• Documentation for end-users is done poorly.
  • Customer support, comparatively, isn't available as promptly for users
Proprietary Software
Proprietary software or closed-source software grants a license to use the software under certain conditions, and is restricted from studying, modifying, or sharing. Examples of proprietary software include Windows, Apple, Adobe Flash Player, Google Earth, and some versions of UNIX.

The end result is that the user doesn't buy the software, but the right to use the software. Source code is not available for users to protect the programs from malicious hackers, as it is considered to be a trade secret among the manufacturers. The fees from sales and licensing of commercial software are the primary source of income for companies that sell these software.

Reference Source License (Ms-RSL) and Limited Public License (Ms-LPL) are proprietary software licenses where the source code is made available. Free software that depends on proprietary software is considered 'trapped' by the Free Software Foundation. In India, one and a half million laptops were pre-loaded with screen savers of a minister. The author of the software included a malicious feature that would 'crash' the device if the laptop owner attempted to change, remove, or modify this.

Complementary terms include shareware, freeware, and commercial software. Commercial software, or sometimes payware, is computer software that is produced for sale or that serves commercial purposes. Commercial packages can be proprietary software or free/open-source software. Microsoft Corporation uses 'commercial software' to describe their business model, but is also mostly proprietary. Proprietary software that comes for no cost is called freeware. Proprietary software may also have licensing terms that limit the usage of that software to a specific set of hardware. Apple has such a licensing model for Mac OS X, an operating system which is limited to Apple hardware.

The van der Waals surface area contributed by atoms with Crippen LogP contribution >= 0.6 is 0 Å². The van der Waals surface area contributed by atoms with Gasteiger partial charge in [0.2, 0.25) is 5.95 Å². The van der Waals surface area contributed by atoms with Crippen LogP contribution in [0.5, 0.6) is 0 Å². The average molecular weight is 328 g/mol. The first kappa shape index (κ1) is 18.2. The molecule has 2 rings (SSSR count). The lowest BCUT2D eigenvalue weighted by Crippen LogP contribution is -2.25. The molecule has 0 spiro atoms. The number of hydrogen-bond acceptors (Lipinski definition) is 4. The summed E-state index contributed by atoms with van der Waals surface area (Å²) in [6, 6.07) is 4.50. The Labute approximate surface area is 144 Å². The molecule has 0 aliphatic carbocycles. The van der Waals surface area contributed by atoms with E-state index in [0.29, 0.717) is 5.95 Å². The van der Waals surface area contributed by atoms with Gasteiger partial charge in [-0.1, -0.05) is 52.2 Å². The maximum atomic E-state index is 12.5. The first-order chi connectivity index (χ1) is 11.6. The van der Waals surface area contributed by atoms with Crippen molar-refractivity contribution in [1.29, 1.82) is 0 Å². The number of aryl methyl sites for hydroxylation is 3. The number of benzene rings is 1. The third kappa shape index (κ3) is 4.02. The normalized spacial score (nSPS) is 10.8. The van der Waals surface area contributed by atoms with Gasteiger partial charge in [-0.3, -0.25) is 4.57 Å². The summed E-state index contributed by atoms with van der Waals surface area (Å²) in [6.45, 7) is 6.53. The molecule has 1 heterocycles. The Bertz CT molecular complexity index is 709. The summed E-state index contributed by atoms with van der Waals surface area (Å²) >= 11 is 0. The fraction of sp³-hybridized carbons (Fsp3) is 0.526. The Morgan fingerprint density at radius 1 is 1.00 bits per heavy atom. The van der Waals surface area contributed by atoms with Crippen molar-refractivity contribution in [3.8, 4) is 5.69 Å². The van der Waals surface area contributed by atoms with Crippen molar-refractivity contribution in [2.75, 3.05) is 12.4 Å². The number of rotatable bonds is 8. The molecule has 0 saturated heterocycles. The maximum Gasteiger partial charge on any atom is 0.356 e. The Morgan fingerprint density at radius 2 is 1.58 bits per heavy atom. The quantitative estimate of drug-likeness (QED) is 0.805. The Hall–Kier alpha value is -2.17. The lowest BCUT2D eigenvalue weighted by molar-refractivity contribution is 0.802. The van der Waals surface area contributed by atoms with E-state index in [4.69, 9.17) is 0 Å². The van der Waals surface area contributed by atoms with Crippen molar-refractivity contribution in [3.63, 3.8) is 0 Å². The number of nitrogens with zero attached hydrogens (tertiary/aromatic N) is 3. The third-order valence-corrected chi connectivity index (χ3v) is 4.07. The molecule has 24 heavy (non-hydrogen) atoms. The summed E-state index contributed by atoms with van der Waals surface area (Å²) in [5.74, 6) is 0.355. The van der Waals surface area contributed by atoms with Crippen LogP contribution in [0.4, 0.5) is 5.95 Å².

• It is packaged and distributed in a comprehensive and modular format.
  • The software offers a stable system support if it fails or malfunctions.
  • The software is safe and guaranteed to be safe from dubious threats like programming bugs and viruses, thus providing ease of mind for the user.
  • It is easier to install and use, as the production is planned and extensive research is carried out to ensure users purchase only the best.
  • Furthermore, free updates and latest information on the software are usually provided to the user.
  • It is usually costly, and has closed standards that hinder further development.
  • With proprietary software, you are reliant on the program's developer for all updates, support, and fixes. Updates may be slow in coming, depending on the size of the development team, and it may take some time to address security holes or other problems. In addition, if the primary developer goes out of business, you may have no further updates or support, unless another company buys out the project.
  • Proprietary software systems rely on the development team for identifying problems, or worse, security loopholes discovered in the wild. Some proprietary developers notoriously rely on 'security through obscurity', attempting to quash information about security weaknesses in order the prevent outsiders from utilizing them.
  • What you see is what you get with a proprietary software package; you simply license it as it is.
  • Any improvements would usually require fees, which is often expensive.
  • Users are not allowed to describe and share the software as that are licensed
When deciding between open-source software vs. proprietary software, it is critical to consider the risks and assess the internal and external limits of the organization. The aforementioned issues can then be used as a guide to make a collective, informed decision.